Mora County voters elected John Olivas and Paula Garcia in 2010 to the Mora County Commission largely because of their stance on oil and gas extraction in the county. The Community Environmental Legal Defense Fund, a nonprofit that provides a legal framework for municipalities to support local self-governance, teamed up with Drilling Mora County, a local non-profit, anti-fracking organization.
In April 2013, the Mora County Commission passed “The Mora County Community Water Rights and Local Self-Government Ordinance.” This ordinance included the first countywide ban on oil and gas extraction in the United States.
In a recent interview with the Albuquerque Journal, Cortez alluded to a lack of national attention around the matter and its litigation. He wanted to educate viewers on the history of the case, explain the ordinance in a non-partisan way as best he could and explain the legal process: how and why Mora was sued and how the officials knew they would be sued.
In the interview, Cortez described Mora as being at the forefront of a community rights movement. He compared the ban to Mora County’s recent decision to sue pharmaceutical companies over their role in the nationwide opioid crisis, something the New Mexico Attorney General’s office did shortly afterward. “It’s weird; it’s like a county with 5,000 people. They don’t even have a movie theater. They’re this small village, and yet they’re hip to what’s going on,” Cortez said.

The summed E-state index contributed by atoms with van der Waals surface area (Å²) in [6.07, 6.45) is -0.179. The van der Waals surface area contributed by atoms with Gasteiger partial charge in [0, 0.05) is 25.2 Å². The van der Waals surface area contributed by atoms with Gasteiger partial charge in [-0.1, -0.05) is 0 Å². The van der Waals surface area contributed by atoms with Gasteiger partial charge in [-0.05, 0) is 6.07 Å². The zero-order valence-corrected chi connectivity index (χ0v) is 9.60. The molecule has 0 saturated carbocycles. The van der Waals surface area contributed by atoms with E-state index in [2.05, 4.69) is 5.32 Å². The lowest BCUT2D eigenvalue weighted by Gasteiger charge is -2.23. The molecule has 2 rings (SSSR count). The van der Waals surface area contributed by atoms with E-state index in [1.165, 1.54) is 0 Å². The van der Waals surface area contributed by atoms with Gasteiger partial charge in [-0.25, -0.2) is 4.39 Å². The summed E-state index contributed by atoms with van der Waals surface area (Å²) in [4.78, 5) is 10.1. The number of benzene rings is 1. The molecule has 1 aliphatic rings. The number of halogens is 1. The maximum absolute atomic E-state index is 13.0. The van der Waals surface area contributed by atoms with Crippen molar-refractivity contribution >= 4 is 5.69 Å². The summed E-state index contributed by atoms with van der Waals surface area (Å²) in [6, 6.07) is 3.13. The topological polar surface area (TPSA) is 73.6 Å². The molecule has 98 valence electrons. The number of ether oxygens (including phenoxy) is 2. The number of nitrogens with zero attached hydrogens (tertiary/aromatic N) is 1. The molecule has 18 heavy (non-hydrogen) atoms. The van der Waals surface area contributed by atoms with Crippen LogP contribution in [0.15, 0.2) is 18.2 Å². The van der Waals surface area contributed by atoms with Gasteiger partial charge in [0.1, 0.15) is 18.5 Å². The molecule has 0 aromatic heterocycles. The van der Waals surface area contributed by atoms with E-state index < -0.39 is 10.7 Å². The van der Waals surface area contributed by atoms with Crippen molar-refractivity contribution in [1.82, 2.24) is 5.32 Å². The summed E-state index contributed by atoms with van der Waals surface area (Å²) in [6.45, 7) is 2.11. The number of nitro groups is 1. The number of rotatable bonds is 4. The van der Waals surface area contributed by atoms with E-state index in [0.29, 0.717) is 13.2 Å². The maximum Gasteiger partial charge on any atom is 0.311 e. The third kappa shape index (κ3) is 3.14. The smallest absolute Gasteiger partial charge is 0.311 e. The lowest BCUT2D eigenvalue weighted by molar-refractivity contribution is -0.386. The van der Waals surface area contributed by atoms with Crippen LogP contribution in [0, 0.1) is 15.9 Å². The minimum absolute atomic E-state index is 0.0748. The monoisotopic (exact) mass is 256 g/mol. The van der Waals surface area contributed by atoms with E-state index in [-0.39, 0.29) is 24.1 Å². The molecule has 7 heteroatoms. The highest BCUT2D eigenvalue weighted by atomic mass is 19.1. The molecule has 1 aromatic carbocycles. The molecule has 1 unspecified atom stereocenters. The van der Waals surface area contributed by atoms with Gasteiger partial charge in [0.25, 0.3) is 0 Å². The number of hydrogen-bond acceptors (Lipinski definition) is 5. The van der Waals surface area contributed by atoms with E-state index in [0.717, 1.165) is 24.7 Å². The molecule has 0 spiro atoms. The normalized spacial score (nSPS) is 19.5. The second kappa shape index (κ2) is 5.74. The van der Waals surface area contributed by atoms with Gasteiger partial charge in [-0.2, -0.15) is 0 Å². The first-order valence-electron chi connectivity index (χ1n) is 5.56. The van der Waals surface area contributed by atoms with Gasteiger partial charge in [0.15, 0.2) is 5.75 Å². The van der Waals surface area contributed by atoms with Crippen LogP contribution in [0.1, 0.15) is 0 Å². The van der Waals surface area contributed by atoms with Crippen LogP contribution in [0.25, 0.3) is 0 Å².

In the interview, he also added that he attempted to depict the viewpoints of those who opposed the ban, including current Commission Chair Paula Garcia, but her office did not agree to be involved in the project. As an alternative, he used clips from news organizations, such as PBS and Al- Jazeera to attempt to show all sides.
Then, to break up the interviews and channel the narrative, he also included parts of Robert Redford’s 1988 movie, “The Milagro Beanfield War,” about rural residents of northern New Mexico fighting big business and politicians for water rights. The Albuquerque Journal interview continued with Cortez referring to the movie based on a novel of the same name by Taos resident John Nichols, saying, “It had all the New Mexican characteristics and qualities that we couldn’t re-enact … which is corporations and the little guy.”
The court struck down Mora County’s ban in 2015, permitting fracking.
Cortez describes himself as a writer, filmmaker and former political operative, who has worked on local, state and national campaigns. He is from the Washington, D.C., area and graduated from the College of Santa Fe. He has worked with the art collectives, American Dust and Meow Wolf.
Cortez is continuing to work on usage permissions and a distribution plan for his movie. His next feature, “Successful Outlaw,” is a documentary about the biker, builder and master silversmith, Pepe Rochón, as he builds an off-grid adobe, 4,000-square-foot, Sonora-style hacienda.